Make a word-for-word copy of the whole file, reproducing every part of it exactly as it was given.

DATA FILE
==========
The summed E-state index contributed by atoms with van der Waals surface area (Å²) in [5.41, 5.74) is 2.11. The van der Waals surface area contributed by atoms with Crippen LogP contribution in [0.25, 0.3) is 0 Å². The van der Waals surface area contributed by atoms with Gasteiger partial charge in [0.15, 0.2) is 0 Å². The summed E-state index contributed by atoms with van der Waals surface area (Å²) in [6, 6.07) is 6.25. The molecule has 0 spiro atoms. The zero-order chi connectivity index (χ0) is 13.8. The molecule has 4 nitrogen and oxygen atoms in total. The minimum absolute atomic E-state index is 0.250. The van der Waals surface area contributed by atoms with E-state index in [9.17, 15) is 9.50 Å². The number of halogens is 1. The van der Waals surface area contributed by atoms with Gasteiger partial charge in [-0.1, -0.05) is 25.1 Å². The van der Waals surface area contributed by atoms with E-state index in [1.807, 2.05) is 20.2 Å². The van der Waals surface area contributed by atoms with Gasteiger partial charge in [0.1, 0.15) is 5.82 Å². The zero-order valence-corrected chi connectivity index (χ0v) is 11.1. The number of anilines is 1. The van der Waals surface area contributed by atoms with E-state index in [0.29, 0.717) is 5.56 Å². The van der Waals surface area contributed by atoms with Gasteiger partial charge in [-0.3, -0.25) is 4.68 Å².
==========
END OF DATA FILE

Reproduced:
The summed E-state index contributed by atoms with van der Waals surface area (Å²) in [5.41, 5.74) is 2.11. The van der Waals surface area contributed by atoms with Crippen LogP contribution in [0.25, 0.3) is 0 Å². The van der Waals surface area contributed by atoms with Gasteiger partial charge in [0.15, 0.2) is 0 Å². The summed E-state index contributed by atoms with van der Waals surface area (Å²) in [6, 6.07) is 6.25. The molecule has 0 spiro atoms. The zero-order chi connectivity index (χ0) is 13.8. The molecule has 4 nitrogen and oxygen atoms in total. The minimum absolute atomic E-state index is 0.250. The van der Waals surface area contributed by atoms with E-state index in [9.17, 15) is 9.50 Å². The number of halogens is 1. The van der Waals surface area contributed by atoms with Gasteiger partial charge in [-0.1, -0.05) is 25.1 Å². The van der Waals surface area contributed by atoms with E-state index in [1.807, 2.05) is 20.2 Å². The van der Waals surface area contributed by atoms with Gasteiger partial charge in [0.1, 0.15) is 5.82 Å². The zero-order valence-corrected chi connectivity index (χ0v) is 11.1. The number of anilines is 1. The van der Waals surface area contributed by atoms with E-state index in [0.29, 0.717) is 5.56 Å². The van der Waals surface area contributed by atoms with Gasteiger partial charge in [-0.3, -0.25) is 4.68 Å².